Market Overview – 03/11/2020

Last week saw equity markets deliver their poorest performance since March. A combination of US election nerves and further lockdowns across Europe due to a sharp rise in Covid-19 infection rates served to reduce risk appetite. Let us look at each in turn.

This US election is expected to show one of the highest voting turnouts in decades. Over 90m eligible citizens have already voted and the total number expected to vote is around 160m. This compares with 136m in 2016. Although in the UK we would normally expect to know the result around 7.30am on Wednesday morning, there is a fair chance that all the votes may not have been counted by then, particularly in the key swing states. Some states such as North Carolina and Florida have already started counting early votes, but others, such as Michigan and Pennsylvania, can’t start counting until polling day. Given the sheer volume of votes, we may have to be patient. What do the markets want? Originally, markets were worried about a Biden victory, particularly in terms of likely higher taxes. However, the prospect of a large fiscal stimulus package largely offsets this. Meanwhile, a Trump win means more of the same, but with a smaller fiscal spending package. A clear victory for either would probably prompt a market rally. The worst outcome would be a contested result, protracted legal wrangling and a delay in a stimulus package.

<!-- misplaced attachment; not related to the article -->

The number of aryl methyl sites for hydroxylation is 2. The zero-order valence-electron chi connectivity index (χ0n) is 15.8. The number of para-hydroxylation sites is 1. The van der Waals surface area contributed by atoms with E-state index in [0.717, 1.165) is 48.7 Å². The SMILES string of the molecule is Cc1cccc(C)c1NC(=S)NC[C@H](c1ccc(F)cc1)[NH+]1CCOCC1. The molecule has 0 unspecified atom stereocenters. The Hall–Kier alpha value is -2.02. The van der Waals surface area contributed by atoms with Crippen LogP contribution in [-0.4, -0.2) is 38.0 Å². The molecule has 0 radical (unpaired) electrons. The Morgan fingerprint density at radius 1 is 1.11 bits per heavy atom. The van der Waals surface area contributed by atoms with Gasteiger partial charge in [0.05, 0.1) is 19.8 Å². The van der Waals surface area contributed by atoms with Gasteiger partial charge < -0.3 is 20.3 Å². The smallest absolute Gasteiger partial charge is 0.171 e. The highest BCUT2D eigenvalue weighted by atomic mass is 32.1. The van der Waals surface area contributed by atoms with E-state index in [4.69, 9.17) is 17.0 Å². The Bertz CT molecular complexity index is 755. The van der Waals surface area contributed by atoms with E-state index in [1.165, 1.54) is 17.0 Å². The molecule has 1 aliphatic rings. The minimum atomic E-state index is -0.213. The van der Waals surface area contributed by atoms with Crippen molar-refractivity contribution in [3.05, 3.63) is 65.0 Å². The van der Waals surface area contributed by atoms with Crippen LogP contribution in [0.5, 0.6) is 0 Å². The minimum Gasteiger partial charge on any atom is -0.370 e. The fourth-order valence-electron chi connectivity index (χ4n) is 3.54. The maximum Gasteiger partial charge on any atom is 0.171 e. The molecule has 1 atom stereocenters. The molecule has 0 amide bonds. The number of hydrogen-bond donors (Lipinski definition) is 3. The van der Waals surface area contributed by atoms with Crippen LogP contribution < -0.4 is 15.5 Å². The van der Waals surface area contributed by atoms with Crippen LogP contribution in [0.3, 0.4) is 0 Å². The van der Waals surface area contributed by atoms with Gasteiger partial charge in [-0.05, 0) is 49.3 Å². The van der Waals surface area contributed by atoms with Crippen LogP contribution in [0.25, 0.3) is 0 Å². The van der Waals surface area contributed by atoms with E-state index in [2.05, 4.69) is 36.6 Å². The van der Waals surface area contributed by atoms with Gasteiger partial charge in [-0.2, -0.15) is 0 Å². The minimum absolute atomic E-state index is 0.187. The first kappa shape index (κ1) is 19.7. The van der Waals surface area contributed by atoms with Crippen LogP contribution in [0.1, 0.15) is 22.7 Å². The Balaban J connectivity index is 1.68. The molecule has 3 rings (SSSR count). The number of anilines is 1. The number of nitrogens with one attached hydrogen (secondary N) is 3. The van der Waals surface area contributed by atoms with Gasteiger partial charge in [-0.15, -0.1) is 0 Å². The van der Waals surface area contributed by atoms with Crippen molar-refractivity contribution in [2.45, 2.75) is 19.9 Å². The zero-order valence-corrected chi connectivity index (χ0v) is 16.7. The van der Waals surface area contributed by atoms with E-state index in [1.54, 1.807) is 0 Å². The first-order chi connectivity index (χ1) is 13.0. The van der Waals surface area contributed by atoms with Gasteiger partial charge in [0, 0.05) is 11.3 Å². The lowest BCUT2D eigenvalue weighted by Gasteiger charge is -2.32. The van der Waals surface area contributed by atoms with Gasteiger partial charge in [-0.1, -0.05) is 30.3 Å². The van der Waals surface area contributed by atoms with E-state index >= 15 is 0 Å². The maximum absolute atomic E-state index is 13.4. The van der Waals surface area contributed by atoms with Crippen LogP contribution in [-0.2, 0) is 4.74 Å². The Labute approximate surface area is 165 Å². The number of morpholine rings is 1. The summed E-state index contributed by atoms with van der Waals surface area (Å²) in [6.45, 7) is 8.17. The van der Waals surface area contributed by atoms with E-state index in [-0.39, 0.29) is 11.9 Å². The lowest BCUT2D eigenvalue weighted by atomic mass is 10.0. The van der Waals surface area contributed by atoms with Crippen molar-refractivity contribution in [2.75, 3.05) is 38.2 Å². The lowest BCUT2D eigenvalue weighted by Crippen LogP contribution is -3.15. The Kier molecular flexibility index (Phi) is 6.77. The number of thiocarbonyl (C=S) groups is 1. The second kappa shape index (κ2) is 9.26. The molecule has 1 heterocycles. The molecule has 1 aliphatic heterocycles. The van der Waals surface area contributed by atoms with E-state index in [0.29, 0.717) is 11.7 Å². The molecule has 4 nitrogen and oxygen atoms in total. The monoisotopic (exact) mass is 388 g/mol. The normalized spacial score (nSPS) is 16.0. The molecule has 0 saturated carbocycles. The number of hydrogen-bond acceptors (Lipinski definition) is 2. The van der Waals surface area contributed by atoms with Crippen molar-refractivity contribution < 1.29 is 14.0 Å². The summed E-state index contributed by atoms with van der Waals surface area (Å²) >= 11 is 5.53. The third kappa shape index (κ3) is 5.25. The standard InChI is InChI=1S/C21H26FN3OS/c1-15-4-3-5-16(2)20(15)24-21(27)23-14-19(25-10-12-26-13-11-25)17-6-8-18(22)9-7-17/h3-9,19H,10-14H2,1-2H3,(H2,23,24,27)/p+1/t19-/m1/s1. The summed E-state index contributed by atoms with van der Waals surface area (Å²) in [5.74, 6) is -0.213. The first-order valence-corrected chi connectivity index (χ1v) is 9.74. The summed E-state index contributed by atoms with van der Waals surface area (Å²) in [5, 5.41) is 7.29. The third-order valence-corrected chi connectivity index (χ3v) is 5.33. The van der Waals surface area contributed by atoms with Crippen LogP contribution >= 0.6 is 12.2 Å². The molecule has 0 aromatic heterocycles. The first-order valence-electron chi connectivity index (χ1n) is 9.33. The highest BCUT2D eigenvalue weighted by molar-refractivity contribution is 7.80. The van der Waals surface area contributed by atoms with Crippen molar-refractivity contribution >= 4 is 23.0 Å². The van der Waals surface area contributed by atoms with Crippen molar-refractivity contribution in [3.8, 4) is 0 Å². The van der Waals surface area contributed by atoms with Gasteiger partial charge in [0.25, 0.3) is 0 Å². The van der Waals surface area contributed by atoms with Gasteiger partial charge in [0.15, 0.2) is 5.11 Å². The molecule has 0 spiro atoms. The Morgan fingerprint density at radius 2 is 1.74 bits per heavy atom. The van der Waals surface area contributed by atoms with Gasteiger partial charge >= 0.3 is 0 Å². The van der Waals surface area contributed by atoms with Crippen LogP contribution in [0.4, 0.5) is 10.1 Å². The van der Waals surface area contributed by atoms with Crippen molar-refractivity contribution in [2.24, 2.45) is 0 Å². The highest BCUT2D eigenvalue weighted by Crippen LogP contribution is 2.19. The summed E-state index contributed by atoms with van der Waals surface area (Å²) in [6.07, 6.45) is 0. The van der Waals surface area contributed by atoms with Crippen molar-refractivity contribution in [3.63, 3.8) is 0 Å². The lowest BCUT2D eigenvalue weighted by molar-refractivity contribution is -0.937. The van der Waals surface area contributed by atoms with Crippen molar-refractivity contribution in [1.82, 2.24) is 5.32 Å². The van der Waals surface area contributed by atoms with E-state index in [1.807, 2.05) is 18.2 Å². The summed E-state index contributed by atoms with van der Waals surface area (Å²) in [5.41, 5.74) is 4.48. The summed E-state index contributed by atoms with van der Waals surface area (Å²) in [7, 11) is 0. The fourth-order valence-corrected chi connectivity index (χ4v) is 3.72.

Groundhog Day for Europe with large scale restrictions and lockdowns once again. This will have a negative impact on economic activity but not of the scale of the full shuttering that took place in April. In most cases factories remain open and with the US and China performing relatively well in economic terms, export demand from Europe should prove more resilient than in the spring.  The leisure and hospitality sectors will be the big casualties again. Not the greatest of segues into year end, unfortunately, but the prospect of an effective vaccine early next year is something to wish for.